Last week I received the California Psychological Association's (CPA) Distinguished Humanitarian Contribution Award. Below is the transcript of my speech, and a video of the speech itself:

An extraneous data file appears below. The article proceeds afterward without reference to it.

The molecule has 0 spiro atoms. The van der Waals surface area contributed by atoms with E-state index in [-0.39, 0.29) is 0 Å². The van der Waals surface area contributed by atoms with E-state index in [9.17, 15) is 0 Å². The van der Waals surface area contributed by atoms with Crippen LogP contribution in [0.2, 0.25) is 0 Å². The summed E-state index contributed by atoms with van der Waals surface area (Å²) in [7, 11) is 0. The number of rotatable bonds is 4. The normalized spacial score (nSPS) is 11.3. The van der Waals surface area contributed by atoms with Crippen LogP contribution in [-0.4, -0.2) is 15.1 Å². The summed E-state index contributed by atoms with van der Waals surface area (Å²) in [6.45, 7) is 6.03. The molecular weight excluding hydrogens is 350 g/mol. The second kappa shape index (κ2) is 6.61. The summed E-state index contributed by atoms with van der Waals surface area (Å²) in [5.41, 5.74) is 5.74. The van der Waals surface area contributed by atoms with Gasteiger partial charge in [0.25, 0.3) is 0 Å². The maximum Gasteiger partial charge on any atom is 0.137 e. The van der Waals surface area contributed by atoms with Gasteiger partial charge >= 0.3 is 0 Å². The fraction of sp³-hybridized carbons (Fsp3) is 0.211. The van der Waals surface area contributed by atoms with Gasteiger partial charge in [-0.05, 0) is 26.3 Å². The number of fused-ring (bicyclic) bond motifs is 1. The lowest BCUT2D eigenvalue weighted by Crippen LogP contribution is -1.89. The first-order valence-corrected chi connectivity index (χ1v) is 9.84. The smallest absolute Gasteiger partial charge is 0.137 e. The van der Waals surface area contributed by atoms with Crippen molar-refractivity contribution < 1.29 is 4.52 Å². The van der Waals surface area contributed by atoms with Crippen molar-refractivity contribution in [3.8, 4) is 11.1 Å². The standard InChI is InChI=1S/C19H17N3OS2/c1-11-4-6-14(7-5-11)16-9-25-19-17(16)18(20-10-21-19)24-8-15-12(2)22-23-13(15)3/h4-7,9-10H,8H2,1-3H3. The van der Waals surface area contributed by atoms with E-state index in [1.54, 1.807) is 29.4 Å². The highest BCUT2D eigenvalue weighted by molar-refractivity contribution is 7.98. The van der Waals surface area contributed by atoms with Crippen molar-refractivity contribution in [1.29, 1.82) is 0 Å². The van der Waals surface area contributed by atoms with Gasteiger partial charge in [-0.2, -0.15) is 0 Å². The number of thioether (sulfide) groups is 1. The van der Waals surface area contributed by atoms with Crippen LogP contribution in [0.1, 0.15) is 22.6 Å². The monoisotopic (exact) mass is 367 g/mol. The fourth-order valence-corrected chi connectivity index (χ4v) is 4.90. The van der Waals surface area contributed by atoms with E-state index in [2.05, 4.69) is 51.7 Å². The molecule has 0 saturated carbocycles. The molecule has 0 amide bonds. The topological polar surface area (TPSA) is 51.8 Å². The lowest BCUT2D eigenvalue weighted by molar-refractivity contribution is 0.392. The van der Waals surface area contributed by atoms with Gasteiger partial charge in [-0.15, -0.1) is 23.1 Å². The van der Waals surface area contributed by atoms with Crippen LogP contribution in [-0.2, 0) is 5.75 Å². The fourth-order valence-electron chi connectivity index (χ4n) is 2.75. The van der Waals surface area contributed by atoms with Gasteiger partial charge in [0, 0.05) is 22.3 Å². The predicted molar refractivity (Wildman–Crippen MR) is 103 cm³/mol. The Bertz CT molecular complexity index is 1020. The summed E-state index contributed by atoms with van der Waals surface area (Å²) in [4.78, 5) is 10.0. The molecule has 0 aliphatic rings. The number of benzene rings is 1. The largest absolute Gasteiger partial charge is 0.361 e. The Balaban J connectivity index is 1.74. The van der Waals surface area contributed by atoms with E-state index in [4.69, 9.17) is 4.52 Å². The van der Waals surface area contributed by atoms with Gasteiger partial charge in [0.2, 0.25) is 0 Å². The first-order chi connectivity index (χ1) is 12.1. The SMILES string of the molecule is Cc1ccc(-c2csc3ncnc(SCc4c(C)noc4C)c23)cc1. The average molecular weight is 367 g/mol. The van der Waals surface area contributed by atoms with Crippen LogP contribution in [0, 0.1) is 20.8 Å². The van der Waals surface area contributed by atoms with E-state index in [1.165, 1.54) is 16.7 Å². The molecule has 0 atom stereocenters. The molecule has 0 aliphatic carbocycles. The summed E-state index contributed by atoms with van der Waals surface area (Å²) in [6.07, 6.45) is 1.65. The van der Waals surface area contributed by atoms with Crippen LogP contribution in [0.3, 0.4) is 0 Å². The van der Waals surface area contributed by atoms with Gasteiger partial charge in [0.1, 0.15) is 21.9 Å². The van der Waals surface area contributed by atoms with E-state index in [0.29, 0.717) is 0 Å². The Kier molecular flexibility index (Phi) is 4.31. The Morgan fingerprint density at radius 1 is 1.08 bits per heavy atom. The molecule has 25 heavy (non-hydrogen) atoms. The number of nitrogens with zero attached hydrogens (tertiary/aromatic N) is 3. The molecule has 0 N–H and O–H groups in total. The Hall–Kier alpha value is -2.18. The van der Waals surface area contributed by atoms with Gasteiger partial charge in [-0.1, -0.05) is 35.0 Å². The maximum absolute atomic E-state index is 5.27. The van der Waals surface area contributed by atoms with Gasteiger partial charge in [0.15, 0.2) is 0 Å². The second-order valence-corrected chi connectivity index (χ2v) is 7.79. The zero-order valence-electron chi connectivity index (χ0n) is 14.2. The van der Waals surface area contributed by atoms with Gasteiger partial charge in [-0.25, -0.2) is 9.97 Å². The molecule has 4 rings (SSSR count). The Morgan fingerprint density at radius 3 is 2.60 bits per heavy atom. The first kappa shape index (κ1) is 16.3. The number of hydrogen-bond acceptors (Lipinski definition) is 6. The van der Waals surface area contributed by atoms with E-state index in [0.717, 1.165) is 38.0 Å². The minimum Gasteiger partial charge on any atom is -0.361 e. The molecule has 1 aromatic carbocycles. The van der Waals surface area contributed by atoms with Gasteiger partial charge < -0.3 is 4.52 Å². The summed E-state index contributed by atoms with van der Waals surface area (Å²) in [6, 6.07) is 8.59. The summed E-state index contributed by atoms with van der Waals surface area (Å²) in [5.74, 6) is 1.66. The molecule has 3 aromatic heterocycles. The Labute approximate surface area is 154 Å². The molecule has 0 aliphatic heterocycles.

" I am truly honored and humbled to be receiving this humanitarian award from CPA. Thank you to the Award and Nomination committee. I have to say that this award does just recognize my work, it recognizes my mentors and CPA for teaching me how to bridge the world of psychology and advocacy. It recognizes the APA Leadership Institute for Women in Psychology, who empower me to use my words, my voice, and to challenge the status quo. It's to recognize my colleagues, especially Dr. Haldeman and Yokoyama who on a daily basis validate my lived experience. It's to my students for inspiring me to be creative and to think outside the box. It's to my team of assistants who have to manage my hectic schedule. 80 hours a week I work. And to my family, who put up with my ideas and who are my biggest cheerleaders... because of all of you I am able to be an agent of change in a system where oppression and stigmatization still occur for people with disabilities. Physical access is not enough. Transformation to equality will only occur when there is a fundamental paradigm shift from viewing disability as less than or as charity to valuing disability an asset. For me this award symbolizes the continuing and ongoing investment we as a field of psychologists owe the disability community: to be perceived as a group of people who deserve our investment."